In Keene, the Rynborn gets its mojo working

Given the fickle nature of the industry, it takes a certain amount of business bravado to shut down and move a successful and popular restaurant and musical venue from one community to another. But that’s what Doug Aborn did earlier this year when he closed the Rynborn Restaurant and Blues Club in Antrim and opened a larger version at the Colony Mill Marketplace in Keene.

With the move, The Rynborn quickly emerged as a major draw in the growing and increasingly diverse Keene restaurant scene.

Aborn said he made the move because it was time “to present The Rynborn to a much larger population. After 16 good years in Antrim it was time for some great years in a much more populated area.”

Aborn said the reception he’s received in Keene “has been outstanding.” So outstanding, in fact, that in addition to typical opening-night glitches, Aborn remembers a slight fear that the restaurant would run out of food.

But it is the Rynborn as a live music magnet that has left Aborn, a self-confessed blues fanatic, pleasantly surprised.

Despite Antrim’s lack of proximity to blues centers such as Chicago, Kansas City or the Mississippi Delta, the Rynborn gained a strong reputation for being the “in” spot for blues acts in New Hampshire. The Keene reopening has only validated Aborn’s vision of tapping into a wider, enthusiastic audience.

“We’ve had lines out the door every Friday and Saturday night,” Aborn said, for the mostly blues-related musical acts that include such national legends as Honeyboy Edwards and Luther “Guitar Jr.” Johnson. Aborn said the Rynborn draws a “diverse crowd” of young and old, male and female, and blues devotees and novices.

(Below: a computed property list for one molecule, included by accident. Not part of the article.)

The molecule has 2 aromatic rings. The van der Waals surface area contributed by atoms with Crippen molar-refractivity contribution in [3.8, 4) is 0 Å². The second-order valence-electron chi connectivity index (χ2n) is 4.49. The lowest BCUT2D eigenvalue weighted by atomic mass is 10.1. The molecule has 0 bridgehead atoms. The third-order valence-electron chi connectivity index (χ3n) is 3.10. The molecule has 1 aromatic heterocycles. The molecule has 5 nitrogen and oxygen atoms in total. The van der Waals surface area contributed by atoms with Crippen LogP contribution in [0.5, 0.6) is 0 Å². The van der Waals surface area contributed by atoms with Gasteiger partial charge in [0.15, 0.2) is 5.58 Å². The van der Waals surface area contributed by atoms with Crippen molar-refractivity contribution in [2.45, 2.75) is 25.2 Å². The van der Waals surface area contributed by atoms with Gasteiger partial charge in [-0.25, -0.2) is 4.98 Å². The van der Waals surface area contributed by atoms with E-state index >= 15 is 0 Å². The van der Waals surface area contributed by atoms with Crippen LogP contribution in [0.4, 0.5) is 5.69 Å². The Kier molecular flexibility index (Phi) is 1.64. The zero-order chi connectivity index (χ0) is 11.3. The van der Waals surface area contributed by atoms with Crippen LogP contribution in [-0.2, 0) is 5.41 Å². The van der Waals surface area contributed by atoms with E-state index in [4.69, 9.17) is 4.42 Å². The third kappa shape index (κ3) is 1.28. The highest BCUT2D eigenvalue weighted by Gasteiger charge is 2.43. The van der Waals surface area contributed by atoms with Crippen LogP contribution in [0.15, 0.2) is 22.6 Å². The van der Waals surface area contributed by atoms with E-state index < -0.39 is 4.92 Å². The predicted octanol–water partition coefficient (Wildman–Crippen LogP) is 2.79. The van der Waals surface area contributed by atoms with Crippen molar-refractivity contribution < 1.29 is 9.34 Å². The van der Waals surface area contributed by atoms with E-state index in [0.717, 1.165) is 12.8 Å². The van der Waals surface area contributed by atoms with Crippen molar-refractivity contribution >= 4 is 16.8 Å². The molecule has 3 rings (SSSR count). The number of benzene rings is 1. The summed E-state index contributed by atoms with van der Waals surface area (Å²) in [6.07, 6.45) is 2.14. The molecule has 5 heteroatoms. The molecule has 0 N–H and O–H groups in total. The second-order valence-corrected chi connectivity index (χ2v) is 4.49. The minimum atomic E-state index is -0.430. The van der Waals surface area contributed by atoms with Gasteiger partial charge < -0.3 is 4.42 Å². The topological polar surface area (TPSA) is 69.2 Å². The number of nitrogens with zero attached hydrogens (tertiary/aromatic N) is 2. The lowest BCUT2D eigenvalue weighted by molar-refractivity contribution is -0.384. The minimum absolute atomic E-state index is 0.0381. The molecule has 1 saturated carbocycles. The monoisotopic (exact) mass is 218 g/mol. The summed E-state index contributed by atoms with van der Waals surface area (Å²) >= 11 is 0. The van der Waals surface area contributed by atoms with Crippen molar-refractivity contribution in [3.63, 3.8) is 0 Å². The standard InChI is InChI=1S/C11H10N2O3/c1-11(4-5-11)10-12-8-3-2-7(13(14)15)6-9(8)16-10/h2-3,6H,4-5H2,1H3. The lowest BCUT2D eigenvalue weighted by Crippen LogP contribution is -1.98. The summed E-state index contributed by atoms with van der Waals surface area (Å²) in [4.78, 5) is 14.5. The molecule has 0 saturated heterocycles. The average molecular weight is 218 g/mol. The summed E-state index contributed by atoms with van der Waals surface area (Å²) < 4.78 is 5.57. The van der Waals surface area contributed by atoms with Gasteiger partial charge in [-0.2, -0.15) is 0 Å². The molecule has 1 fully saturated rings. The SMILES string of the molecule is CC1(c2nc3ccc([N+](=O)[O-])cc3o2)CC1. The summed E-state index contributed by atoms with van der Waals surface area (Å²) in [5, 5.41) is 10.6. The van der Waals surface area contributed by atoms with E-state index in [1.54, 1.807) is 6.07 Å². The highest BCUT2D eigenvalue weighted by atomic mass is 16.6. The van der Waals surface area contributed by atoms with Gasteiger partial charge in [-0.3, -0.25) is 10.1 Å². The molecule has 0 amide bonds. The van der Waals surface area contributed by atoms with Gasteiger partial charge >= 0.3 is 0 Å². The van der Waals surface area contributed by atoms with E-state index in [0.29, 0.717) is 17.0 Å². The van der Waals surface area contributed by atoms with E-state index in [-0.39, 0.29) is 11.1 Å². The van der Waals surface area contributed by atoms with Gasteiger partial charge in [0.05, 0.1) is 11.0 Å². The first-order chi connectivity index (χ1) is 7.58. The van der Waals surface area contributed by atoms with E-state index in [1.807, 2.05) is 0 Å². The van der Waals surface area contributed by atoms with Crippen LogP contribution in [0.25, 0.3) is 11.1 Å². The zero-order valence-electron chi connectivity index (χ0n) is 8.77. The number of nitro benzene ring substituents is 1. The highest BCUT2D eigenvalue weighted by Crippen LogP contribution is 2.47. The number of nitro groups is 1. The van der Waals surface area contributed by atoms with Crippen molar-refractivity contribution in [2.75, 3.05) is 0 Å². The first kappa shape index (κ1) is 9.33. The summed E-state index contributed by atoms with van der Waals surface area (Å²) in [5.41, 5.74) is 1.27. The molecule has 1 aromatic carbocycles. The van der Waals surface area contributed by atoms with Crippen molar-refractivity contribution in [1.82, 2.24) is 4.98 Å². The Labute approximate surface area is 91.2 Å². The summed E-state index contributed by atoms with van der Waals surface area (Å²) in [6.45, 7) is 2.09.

“It’s a little early to give you percentages, but the knowledge these fans, including from the days in Antrim, is very impressive.”

The Rynborn now offers live music five nights a week, which includes acoustic and folk acts and a Sunday “Blues Brunch.”

Aborn considered making the move for a while, and when a restaurant vacated the prime Colony Mill location, Aborn decided to take the space.

“While we were successful in Antrim, unfortunately I had to borrow money too often to keep the place going. This was a good opportunity,” he said, as he pointed out the advantages of the split-level, 4,500-square-foot Keene complex, which can seat up to 160. Aborn’s renovations included the creation of a permanent musical stage and wall space aplenty for his collection of instruments and photographs of past acts.

A former bartender and ski bum, Aborn is a native of Westchester County in New York. When he decided to open his own place, his Realtor mother found the Antrim location where he moved with his family in 1987. He bought out his business partner in 1992, but decided to keep the name “Rynborn,” portions of their combined names, anyway.

With a staff of 50 and a wide-ranging menu of ribs, steak, fish, chicken, pasta, sandwiches and appetizers, Aborn insisted he’s a restaurateur first and foremost, despite his passion for hearing and sharing live music.

“Running a restaurant takes up most of my time. I personally do not play but have such an unquenchable thirst for music, mostly the blues, that doing this is a blast,” he said. Over the years, he’s developed such a strong network with musicians that “they all have contacted me, which has made (booking) easier. Not easy, but easier.”

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